Divisions between the United States and China set off an unprecedented event at the Asia-Pacific Economic Cooperation (APEC) summit, when leaders at the regional forum failed to issue a joint statement for the first time since 1993.
Papua New Guinea Prime Minister Peter O’Neill said on Nov. 18 that the sticking point was over whether the Leaders’ Declaration should include mention of potential reform of the World Trade Organization (WTO), Reuters reported.
China wouldn’t agree to the inclusion of the reference to WTO blaming a country for unfair trade practices, an unidentified diplomat involved in the negotiation told Reuters.
In September, the United States, Japan, and the European Union agreed to work together to reform ineffective WTO rules that enabled unfair Chinese trade practices. U.S. President Donald Trump has cited Beijing’s unfair trade practices as the main reason for slapping tariffs on a total of $250 billion worth of Chinese goods in the ongoing Sino–U.S. trade war.
Trump was represented by Vice President Mike Pence at the APEC summit.
Speaking in Papua New Guinea on Nov. 17, Pence criticized China’s unfair practices, including tremendous trade barriers, quotas, forced technology transfer, intellectual property theft, and industrial subsidies on an unprecedented scale—all of which contributed to a $375 billion trade deficit with the United States last year alone.
The division between the two countries goes beyond trade practices and references to the WTO. In the span of two days from Nov. 17 to Nov. 18, Pence and Chinese leader Xi Jinping traded remarks about their countries’ differing policies in the region.
On Nov. 17, Pence, in an indirect reference to China’s “One Belt, One Road” (OBOR, also known as Belt and Road) initiative, stated: “We don’t drown our partners in a sea of debt. We don’t coerce or compromise your independence. The United States deals openly, fairly. We do not offer a constricting belt or a one-way road.”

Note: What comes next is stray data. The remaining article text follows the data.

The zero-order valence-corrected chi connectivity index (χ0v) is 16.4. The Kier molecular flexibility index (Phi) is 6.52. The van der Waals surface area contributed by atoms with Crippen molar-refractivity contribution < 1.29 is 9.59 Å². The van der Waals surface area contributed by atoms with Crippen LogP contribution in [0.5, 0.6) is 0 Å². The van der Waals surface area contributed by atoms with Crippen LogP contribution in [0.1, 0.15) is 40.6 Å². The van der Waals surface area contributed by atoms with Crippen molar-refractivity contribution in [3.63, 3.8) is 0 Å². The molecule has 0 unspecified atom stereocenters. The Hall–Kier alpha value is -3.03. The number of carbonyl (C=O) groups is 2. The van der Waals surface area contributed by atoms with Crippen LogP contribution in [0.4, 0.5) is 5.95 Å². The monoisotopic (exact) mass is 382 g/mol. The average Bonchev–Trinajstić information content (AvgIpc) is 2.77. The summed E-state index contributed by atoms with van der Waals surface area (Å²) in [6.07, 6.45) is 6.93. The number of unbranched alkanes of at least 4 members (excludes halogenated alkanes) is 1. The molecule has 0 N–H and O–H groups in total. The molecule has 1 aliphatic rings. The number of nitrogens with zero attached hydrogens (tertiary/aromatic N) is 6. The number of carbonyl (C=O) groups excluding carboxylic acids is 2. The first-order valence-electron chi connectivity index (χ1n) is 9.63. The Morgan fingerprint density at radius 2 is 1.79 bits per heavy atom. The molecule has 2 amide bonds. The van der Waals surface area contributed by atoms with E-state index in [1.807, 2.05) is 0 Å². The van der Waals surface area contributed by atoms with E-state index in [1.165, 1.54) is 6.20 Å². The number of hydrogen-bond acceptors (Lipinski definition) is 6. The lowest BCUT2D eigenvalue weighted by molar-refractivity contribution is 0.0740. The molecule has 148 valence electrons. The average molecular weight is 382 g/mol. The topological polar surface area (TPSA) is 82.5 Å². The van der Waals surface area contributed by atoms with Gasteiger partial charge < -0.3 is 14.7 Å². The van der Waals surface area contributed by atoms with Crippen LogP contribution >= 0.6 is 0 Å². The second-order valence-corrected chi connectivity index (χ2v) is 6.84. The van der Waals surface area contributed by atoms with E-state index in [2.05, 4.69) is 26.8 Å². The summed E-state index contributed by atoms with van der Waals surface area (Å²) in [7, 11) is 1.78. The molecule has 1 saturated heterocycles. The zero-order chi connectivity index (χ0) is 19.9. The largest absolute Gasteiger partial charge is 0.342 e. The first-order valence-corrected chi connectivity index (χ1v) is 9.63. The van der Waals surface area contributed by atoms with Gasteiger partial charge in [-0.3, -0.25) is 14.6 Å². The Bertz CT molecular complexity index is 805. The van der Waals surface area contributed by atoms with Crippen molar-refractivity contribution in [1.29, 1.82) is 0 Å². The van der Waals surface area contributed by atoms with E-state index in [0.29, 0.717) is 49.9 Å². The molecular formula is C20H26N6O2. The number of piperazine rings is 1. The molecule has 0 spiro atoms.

OBOR, first announced by Beijing in 2013, seeks to build Beijing-centered land and maritime trade networks by financing infrastructure projects throughout Europe, Asia, Africa, and Latin America. However, Beijing’s initiative has been criticized for burdening developing countries with massive loans that they can’t pay off. This “debt trap” has already occurred in South Africa, Kenya, Sri Lanka, and the Maldives.
Pence spoke of how the United States’ plan in the region, the Indo-Pacific strategy, differs from OBOR, as it includes for example freedom of navigation in the South China Sea. Additionally, Pence welcomed China’s involvement in the American strategy, if Beijing were to “respect its neighbor’s sovereignty; embrace free, fair, and reciprocal trade; uphold human rights and freedom.”
Trump first brought up his Indo-Pacific strategy during an Asia trip in November 2017. In July, Secretary of State Mike Pompeo announced $113 million in infrastructure investments in the Indo-Pacific region.
China’s state-run daily, the Global Times, lashed out at Pence’s remark in an editorial published on Nov. 17, calling it “nothing new,” while defending OBOR as a development plan “warmly received by a large number of countries.”
Xi, speaking prior to Pence’s speech on Nov. 17, defended the country’s OBOR initiative. He said the initiative was neither “designed to serve any hidden geopolitical agenda,” nor “a trap as some people have labeled it.”
Sri Lanka handed control of its strategic Hambantota port to China in December 2017 after it was unable to pay back $6 billion in loans and converted the debt into equity.
On Nov. 18, in another speech, Xi openly stated Beijing’s ambitions in the Pacific. He said that “efforts are required to turn our connectivity blueprint into reality and extend our connectivity network to every corner along the Pacific shores,” referring to OBOR.
Sending a message that it would face off with China’s increasing influence in the Pacific, the United States announced on Nov. 17 that it will join with Australia to build a naval base on Papua New Guinea’s Manus Islands, according to Reuters.
On Nov. 18, the United States, Australia, New Zealand, and Japan agreed on an electricity project in Papua New Guinea that promises to boost electricity access to 70 percent of the local population, up from the current 13 percent.
“We don’t want to see a repeat in the South Pacific of the kinds of risks that we saw in Sri Lanka or other parts of the Indian Ocean, where China’s infrastructure and development assistance had negative consequences,” Rory Medcalf, head of the National Security College at Australian National University, told the English-language Japan Times for a Nov. 18 article.
With additional reporting by Sunny Chao.